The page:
1. The third of Lord Garnham’s tests (as established in the second case brought by ClientEarth) may not be met with a non-charging Clean Air Zone. His three tests are: (a) as soon as possible (b) by the quickest route possible and (c) by a means that make that outcome likely. The City Council appears not to have fully considered the issue of “likely, not just possible” because there are several locations where exceedance remains a possibility, given the uncertainty in the modelling.
2. There are seven points on the periphery of the city boundary (along the M27 and M271) which will remain in exceedance in 2020 and which are the responsibility of Highways England. A Class B Clean Air Zone would have had a significant impact on the concentrations along the motorways as well as along Southampton City Council roads. There is no information in the public domain about Highways England’s plans for meeting the limit value in these locations. We shall be approaching local MPs to ask if one of them is willing to ask a Parliamentary Question to find out what Highways England are doing to ensure compliance along the motorways, as this is so important for the City.
3. The cost-benefit analysis shows the net benefits of implementing a Class B Clean Air Zone appear to be in excess of £15m over the period 2020 to 2030 and also avoids the deliverability risks of non-charging options. Why was this dismissed during the decision-making process?

The Cabinet will be meeting on 22nd January at 10am in the Guildhall to consider the updated proposal for the Clean Air Zone.

Clean Air Zone consultation 2018

Clean Air Southampton’s response to Southampton City Council’s Clean Air Zone consultation 2018

On this page is our submission to the Southampton City Council (SCC) Clean Air Zone (CAZ) consultation 2018[1]. It comprises a large number of comments and questions based on the background documentation provided by SCC and guidance documents from the DfT/Defra Joint Air Quality Unit (JAQU) (only available via a request under the Environmental Information Regulations). In order to be able to formulate these (as yet unanswered) questions, it has taken a significant amount of time for 2 people to read all the documents; a 2 hour meeting with the Chief Scientific Officer & Senior Communications Officer at SCC; plus attendance at 2 Open Meetings on the CAZ consultation. We have worked on air quality issues for Clean Air Southampton for over 3 years and as such are not laypeople with respect to the topic of air quality.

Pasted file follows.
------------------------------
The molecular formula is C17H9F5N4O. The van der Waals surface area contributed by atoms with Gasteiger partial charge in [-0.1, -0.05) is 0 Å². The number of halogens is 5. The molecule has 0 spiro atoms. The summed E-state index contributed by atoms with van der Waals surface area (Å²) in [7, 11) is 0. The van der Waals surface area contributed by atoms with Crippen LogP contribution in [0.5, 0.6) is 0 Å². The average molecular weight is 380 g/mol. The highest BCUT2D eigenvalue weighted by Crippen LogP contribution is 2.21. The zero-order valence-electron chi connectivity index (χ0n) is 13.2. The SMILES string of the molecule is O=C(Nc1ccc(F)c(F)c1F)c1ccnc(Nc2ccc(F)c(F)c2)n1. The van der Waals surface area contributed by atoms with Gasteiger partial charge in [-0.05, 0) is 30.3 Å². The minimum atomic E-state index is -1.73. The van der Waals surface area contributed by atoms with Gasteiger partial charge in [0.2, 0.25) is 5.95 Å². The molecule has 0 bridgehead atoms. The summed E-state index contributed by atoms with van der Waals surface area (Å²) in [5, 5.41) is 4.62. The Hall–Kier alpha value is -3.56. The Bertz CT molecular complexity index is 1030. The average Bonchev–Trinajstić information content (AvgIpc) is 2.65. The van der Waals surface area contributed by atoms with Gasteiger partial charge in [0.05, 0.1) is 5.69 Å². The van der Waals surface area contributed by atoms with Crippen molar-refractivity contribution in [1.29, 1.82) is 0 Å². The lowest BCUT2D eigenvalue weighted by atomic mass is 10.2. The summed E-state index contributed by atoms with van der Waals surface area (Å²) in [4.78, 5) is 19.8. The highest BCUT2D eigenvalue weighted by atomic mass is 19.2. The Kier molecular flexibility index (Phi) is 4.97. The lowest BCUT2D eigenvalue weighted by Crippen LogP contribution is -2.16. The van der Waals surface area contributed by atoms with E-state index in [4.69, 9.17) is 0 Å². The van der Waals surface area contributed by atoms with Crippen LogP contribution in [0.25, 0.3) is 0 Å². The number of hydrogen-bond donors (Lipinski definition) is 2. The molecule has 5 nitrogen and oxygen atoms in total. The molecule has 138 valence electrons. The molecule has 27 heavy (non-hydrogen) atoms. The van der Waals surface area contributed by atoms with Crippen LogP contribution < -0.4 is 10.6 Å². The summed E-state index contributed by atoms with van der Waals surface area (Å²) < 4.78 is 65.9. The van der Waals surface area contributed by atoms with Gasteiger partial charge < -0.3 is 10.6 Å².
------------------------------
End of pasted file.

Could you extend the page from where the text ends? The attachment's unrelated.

Our questions and concerns document is available here:

In view of the large number of questions, we commissioned an expert review of the consultation documents. This is available here:

We submit these comments, questions and the expert report as evidence that the consultation process was:

(a) not transparent;
(b) not accessible to laypeople; and
(c) does not meet Justice Garnham’s three tests of compliance.

We would also like to highlight the following:

  1. The scope of the consultation is almost entirely concerned with a discussion of the ‘preferred option’ (a city-wide Class B zone) and does not provide evidence or analysis for a more stringent class of Clean Air Zone (a Class C or D zone).
  2. The decision to remove a Class C or D CAZ from consideration, at some point prior to the launch of the consultation, is not clearly explained in any way in the consultation documents. Also no documentation is provided which shows the process that was followed for this decision.
  3. The removal of more stringent classes of CAZ as an option prior to instructing Ricardo to carry out air quality modelling (both of the current and projected situation) fails to provide a full assessment of the costs, benefits and efficacy of each of the potential options.
  4. The Government’s clean air policy, expressed through advice from the Joint Air Quality Unit, has forced Southampton City Council to work exclusively on meeting the EU 40ug/m3 target, in one location in the city, with no regard to the health of all citizens and the many other hot spots affecting health.
  5. The preferred option appears to be based on optimistic modelling, out of date data and a lack of agreement with major stakeholders (Highways England, ABP) as to emissions reductions in areas under their responsibility. To adopt an air quality plan based on such assumptions and uncertainty is unlikely to lead to compliance.
  6. The lack of ambition inherent in the preferred option is not only likely to lead to the EU limit value not being achieved for Southampton, but also worsening of public health outcomes[2] for a city which already has the highest rate of emergency admissions to hospital for asthma in the whole of the South.


[2] Asthma UK has data showing that Southampton has a higher rate of emergency admission for asthma than anywhere else in the south of England: (take the slider on the right of the page up to 140)